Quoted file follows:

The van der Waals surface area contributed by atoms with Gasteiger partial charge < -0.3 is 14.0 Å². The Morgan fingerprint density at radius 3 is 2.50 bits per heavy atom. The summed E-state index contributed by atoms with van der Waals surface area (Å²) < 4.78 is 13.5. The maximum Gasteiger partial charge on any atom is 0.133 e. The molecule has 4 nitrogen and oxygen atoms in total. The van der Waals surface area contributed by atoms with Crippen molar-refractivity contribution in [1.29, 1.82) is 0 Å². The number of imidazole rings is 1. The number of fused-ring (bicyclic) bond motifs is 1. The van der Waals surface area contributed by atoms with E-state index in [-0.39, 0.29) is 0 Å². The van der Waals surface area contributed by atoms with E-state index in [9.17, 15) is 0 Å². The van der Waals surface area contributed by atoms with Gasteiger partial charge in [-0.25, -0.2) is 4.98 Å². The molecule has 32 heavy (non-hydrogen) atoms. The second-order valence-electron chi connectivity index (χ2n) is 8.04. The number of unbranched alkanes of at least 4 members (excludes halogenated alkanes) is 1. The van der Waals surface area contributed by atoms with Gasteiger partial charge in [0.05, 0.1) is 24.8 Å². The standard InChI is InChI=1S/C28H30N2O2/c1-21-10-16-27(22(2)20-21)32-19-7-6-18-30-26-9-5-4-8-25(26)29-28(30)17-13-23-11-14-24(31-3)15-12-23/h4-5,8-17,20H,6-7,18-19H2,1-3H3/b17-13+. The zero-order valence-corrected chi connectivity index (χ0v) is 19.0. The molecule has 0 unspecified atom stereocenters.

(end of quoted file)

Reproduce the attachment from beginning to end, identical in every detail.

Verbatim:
The van der Waals surface area contributed by atoms with Gasteiger partial charge < -0.3 is 14.0 Å². The Morgan fingerprint density at radius 3 is 2.50 bits per heavy atom. The summed E-state index contributed by atoms with van der Waals surface area (Å²) < 4.78 is 13.5. The maximum Gasteiger partial charge on any atom is 0.133 e. The molecule has 4 nitrogen and oxygen atoms in total. The van der Waals surface area contributed by atoms with Crippen molar-refractivity contribution in [1.29, 1.82) is 0 Å². The number of imidazole rings is 1. The number of fused-ring (bicyclic) bond motifs is 1. The van der Waals surface area contributed by atoms with E-state index in [-0.39, 0.29) is 0 Å². The van der Waals surface area contributed by atoms with E-state index in [9.17, 15) is 0 Å². The van der Waals surface area contributed by atoms with Gasteiger partial charge in [-0.25, -0.2) is 4.98 Å². The molecule has 32 heavy (non-hydrogen) atoms. The second-order valence-electron chi connectivity index (χ2n) is 8.04. The number of unbranched alkanes of at least 4 members (excludes halogenated alkanes) is 1. The van der Waals surface area contributed by atoms with Gasteiger partial charge in [0.05, 0.1) is 24.8 Å². The standard InChI is InChI=1S/C28H30N2O2/c1-21-10-16-27(22(2)20-21)32-19-7-6-18-30-26-9-5-4-8-25(26)29-28(30)17-13-23-11-14-24(31-3)15-12-23/h4-5,8-17,20H,6-7,18-19H2,1-3H3/b17-13+. The zero-order valence-corrected chi connectivity index (χ0v) is 19.0. The molecule has 0 unspecified atom stereocenters.